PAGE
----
Mumbaiwale: A beautiful but too-short show about city tile design elevates the ground beneath our feet
Read through this column fast. Today is the last day to check out Paving The Way, a small but beautiful exhibition at Colaba’s Chatterjee and Lal gallery, showcasing the almost-100-year-old legacy of a local tile company.
You might have noticed beautiful flooring in Mumbai – pretty mosaic in a bistro, luminous marble in a hotel, those repeated-into-infinity patterns on the landing of the Bhau Daji Lad museum. Or you may never have paid attention to where your feet have landed. Visit the show either way.
The exhibits, drawn largely from the archives of Bharat Floorings and Tiles from the 1920s to the 1950s, are a fresh new way to look at city history and heritage. There are examples of designs sure: cement squares in star and diamond patterns that look familiar once you see them, stylised florals with carpet-like borders you’ll remember from long ago, and motifs that call to mind Egypt, Morocco and Italy.
But there are also 3-D printed models of famous Mumbai buildings and the tiles they have – a nice inside-outside connection that we rarely make. There are old ads for the firm, iron moulds they’d use to handcraft each tile, videos, and meticulously maintained ledgers.
The bonanza, I’ll admit, are photographs of homes that installed these tiles from the 1920s onward. Most of these are tony, roomy, old-money South Mumbai flats and mansions that few of us will be invited into. They’re a refreshing look at how floors were designed before oversized blocks of marble took over. All the colours and designs are intact in these homes. The flooring and staircases show no wear patterns from overuse, nothing overwhelms or fades into oblivion.
“We’ve been conceptualising the show since October,” says Firdaus Variava, the fourth-generation owner of the company who worked with curator Sanghamitra Chatterjee of Past Perfect on the displays. “We thought we’d do a show for our centenary two years from now. But we looked at the material and thought, why wait?”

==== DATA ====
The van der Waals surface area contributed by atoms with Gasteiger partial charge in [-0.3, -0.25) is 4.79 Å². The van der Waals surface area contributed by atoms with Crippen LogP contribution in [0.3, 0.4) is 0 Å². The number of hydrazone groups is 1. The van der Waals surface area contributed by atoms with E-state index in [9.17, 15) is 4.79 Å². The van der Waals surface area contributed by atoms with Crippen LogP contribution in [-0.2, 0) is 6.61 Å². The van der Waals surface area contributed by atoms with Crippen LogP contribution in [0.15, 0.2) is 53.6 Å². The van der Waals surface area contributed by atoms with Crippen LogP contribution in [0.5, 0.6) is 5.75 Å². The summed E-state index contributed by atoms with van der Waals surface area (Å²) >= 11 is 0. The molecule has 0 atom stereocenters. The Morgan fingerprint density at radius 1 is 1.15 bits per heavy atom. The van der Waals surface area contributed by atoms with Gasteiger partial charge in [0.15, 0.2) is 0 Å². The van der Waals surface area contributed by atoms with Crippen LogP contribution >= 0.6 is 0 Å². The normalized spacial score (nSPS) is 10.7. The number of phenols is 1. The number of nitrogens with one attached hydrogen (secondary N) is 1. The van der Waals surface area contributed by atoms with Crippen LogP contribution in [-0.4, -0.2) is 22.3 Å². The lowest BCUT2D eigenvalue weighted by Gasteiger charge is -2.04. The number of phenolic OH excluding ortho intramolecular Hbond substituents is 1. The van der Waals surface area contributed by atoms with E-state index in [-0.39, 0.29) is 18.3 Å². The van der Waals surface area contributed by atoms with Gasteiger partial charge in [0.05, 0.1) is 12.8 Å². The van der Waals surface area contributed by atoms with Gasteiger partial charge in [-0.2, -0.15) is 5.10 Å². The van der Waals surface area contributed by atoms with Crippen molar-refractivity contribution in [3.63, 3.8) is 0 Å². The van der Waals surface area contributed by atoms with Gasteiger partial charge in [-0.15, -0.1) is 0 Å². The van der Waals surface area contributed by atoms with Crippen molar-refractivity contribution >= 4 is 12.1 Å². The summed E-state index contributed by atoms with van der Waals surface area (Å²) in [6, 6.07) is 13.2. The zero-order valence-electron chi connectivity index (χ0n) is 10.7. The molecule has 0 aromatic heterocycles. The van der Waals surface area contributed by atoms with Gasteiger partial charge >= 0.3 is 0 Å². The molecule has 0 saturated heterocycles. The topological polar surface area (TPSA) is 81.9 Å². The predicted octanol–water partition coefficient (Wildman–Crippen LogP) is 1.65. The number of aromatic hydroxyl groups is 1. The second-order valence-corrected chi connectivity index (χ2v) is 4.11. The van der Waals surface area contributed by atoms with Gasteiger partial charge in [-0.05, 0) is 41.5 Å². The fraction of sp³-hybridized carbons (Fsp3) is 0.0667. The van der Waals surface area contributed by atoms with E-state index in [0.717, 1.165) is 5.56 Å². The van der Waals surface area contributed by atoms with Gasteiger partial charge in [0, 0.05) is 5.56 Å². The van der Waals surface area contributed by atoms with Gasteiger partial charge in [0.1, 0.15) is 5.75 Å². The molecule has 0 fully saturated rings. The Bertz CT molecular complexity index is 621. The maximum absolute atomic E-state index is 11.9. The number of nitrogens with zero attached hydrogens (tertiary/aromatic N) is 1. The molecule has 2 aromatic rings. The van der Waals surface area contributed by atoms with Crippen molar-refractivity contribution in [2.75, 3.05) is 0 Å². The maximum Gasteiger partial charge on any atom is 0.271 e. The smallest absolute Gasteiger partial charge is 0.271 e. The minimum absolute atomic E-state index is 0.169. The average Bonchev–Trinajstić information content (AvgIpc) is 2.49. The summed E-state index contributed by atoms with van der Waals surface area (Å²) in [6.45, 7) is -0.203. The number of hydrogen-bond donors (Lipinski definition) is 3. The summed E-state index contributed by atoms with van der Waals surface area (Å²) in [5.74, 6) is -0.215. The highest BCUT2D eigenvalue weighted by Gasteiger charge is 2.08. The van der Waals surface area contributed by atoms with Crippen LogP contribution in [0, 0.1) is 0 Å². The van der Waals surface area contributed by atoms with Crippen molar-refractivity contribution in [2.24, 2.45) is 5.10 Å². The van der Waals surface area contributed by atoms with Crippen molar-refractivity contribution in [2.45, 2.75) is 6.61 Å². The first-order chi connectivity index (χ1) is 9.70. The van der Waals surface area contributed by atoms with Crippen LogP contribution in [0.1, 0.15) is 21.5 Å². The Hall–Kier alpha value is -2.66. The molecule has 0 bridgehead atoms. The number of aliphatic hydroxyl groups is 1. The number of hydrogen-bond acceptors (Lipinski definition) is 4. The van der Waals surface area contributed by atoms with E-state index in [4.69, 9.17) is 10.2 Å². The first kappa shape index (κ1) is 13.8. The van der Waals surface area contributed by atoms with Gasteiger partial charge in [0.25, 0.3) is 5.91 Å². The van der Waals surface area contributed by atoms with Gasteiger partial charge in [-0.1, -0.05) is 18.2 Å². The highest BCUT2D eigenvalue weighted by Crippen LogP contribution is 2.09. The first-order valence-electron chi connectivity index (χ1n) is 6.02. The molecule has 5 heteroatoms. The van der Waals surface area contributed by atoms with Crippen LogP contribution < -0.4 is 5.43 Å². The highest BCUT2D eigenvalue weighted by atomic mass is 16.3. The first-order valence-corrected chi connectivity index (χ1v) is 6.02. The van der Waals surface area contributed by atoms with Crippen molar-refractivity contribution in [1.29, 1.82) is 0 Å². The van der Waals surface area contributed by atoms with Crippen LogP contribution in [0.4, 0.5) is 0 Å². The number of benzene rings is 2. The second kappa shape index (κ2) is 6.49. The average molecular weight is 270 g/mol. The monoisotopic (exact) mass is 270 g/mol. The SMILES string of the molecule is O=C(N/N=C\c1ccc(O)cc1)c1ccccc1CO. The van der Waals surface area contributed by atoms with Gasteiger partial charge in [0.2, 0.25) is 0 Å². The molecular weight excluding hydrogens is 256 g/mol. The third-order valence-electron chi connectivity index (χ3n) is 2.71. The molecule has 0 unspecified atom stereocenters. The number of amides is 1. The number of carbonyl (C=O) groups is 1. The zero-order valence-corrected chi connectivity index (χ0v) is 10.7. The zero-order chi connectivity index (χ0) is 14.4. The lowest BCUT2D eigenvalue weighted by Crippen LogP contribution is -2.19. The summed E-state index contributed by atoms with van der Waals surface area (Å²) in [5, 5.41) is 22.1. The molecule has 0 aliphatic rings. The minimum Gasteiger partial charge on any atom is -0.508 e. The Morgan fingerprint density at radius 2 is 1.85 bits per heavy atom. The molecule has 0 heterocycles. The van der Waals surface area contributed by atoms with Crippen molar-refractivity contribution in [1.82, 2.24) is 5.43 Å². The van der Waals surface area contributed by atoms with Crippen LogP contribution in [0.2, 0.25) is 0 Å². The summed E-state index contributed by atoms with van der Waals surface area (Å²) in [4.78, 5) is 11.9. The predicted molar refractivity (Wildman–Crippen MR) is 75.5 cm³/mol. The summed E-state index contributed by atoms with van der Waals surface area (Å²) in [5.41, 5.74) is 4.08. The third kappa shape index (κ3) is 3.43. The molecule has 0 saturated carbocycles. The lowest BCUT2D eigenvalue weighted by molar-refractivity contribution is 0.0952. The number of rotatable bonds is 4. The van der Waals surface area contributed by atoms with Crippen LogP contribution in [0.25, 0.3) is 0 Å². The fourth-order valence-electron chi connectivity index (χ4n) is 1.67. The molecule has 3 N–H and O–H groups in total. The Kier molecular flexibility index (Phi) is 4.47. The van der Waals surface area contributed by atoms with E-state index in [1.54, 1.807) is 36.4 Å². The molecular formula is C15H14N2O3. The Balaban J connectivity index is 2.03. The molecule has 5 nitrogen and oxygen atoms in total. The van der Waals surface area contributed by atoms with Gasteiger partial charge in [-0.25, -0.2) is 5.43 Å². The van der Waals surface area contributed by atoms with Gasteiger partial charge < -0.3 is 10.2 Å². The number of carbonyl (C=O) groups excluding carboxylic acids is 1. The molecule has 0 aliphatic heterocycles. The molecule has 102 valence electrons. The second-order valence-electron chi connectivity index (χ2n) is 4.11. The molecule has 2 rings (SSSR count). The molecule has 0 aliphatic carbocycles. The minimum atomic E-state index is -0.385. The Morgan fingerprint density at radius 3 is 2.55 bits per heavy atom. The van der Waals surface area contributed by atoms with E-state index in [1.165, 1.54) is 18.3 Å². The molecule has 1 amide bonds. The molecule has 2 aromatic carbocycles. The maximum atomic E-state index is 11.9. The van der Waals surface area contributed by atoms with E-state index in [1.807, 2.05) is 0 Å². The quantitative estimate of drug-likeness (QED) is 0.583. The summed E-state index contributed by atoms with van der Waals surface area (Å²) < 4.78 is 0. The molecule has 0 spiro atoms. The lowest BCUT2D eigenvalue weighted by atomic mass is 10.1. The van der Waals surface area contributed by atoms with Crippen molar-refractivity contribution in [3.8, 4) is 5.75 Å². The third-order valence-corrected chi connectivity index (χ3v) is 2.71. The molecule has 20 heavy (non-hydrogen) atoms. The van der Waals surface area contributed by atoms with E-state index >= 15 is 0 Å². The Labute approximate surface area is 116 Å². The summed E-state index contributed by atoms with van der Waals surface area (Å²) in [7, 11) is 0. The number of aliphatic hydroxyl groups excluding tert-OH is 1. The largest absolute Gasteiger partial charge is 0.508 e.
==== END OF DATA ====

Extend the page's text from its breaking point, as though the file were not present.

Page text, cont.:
Why indeed? Variava wisely chose not to turn this into a dull exposition of company history. Corporate storytelling takes a backseat to illustrate what “design has meant to the city through the ages” he says. What role did tiles play while designing a space? How did different patterns align to the wide variety in architectural styles? Which colours and patterns were popular? “The big surprise for me was seeing how innovative they were all those years ago and how much they looked at the world.”
The tiles have endured, but a lot has been lost, says Variava. No craftsmen know how to reproduce the intricate terrazzo techniques of the time. No one in the company knows what Colorex, the much-advertised material, is, let alone how to recreate it.
Stick around after you’ve looked at the exhibits. The gallery hosts a discussion about the city and design today at 5pm.